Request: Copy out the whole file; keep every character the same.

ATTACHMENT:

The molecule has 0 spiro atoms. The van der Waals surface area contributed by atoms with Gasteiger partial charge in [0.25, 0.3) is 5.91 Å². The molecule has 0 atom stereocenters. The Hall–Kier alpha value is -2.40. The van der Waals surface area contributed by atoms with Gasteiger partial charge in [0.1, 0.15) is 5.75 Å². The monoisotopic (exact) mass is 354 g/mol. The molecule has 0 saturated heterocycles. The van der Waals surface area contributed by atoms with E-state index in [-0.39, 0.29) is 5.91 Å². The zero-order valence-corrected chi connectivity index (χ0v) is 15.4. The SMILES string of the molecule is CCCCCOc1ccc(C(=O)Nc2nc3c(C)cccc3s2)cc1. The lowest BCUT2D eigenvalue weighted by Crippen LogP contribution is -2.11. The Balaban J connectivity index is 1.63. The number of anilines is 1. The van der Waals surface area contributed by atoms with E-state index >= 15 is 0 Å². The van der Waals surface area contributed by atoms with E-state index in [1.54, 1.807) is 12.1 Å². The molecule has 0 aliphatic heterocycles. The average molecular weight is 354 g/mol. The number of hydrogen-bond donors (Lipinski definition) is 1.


The molecule has 0 spiro atoms. The van der Waals surface area contributed by atoms with Gasteiger partial charge in [0.25, 0.3) is 5.91 Å². The molecule has 0 atom stereocenters. The Hall–Kier alpha value is -2.40. The van der Waals surface area contributed by atoms with Gasteiger partial charge in [0.1, 0.15) is 5.75 Å². The monoisotopic (exact) mass is 354 g/mol. The molecule has 0 saturated heterocycles. The van der Waals surface area contributed by atoms with E-state index in [-0.39, 0.29) is 5.91 Å². The zero-order valence-corrected chi connectivity index (χ0v) is 15.4. The SMILES string of the molecule is CCCCCOc1ccc(C(=O)Nc2nc3c(C)cccc3s2)cc1. The lowest BCUT2D eigenvalue weighted by Crippen LogP contribution is -2.11. The Balaban J connectivity index is 1.63. The number of anilines is 1. The van der Waals surface area contributed by atoms with E-state index >= 15 is 0 Å². The van der Waals surface area contributed by atoms with E-state index in [1.54, 1.807) is 12.1 Å². The molecule has 0 aliphatic heterocycles. The average molecular weight is 354 g/mol. The number of hydrogen-bond donors (Lipinski definition) is 1.